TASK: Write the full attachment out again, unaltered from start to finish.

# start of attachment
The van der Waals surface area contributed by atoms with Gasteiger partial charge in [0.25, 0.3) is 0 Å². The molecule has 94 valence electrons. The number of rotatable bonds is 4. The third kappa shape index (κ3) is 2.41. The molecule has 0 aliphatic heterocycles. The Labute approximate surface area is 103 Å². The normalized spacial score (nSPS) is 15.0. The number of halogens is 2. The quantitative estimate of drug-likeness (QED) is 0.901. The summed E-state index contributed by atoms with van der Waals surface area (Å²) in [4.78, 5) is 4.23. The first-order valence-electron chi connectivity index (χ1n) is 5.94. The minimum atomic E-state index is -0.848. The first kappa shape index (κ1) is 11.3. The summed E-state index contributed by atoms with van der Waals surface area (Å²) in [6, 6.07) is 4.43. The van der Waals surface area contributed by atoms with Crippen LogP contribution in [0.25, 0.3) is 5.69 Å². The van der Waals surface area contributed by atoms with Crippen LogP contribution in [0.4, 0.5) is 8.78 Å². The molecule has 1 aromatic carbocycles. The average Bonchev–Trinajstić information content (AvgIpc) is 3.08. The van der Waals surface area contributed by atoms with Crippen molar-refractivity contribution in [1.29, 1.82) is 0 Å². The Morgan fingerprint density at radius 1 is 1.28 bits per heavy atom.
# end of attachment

The van der Waals surface area contributed by atoms with Gasteiger partial charge in [0.25, 0.3) is 0 Å². The molecule has 94 valence electrons. The number of rotatable bonds is 4. The third kappa shape index (κ3) is 2.41. The molecule has 0 aliphatic heterocycles. The Labute approximate surface area is 103 Å². The normalized spacial score (nSPS) is 15.0. The number of halogens is 2. The quantitative estimate of drug-likeness (QED) is 0.901. The summed E-state index contributed by atoms with van der Waals surface area (Å²) in [4.78, 5) is 4.23. The first-order valence-electron chi connectivity index (χ1n) is 5.94. The minimum atomic E-state index is -0.848. The first kappa shape index (κ1) is 11.3. The summed E-state index contributed by atoms with van der Waals surface area (Å²) in [6, 6.07) is 4.43. The van der Waals surface area contributed by atoms with Crippen LogP contribution in [0.25, 0.3) is 5.69 Å². The van der Waals surface area contributed by atoms with Crippen LogP contribution in [0.4, 0.5) is 8.78 Å². The molecule has 1 aromatic carbocycles. The average Bonchev–Trinajstić information content (AvgIpc) is 3.08. The van der Waals surface area contributed by atoms with Crippen molar-refractivity contribution in [1.29, 1.82) is 0 Å². The Morgan fingerprint density at radius 1 is 1.28 bits per heavy atom.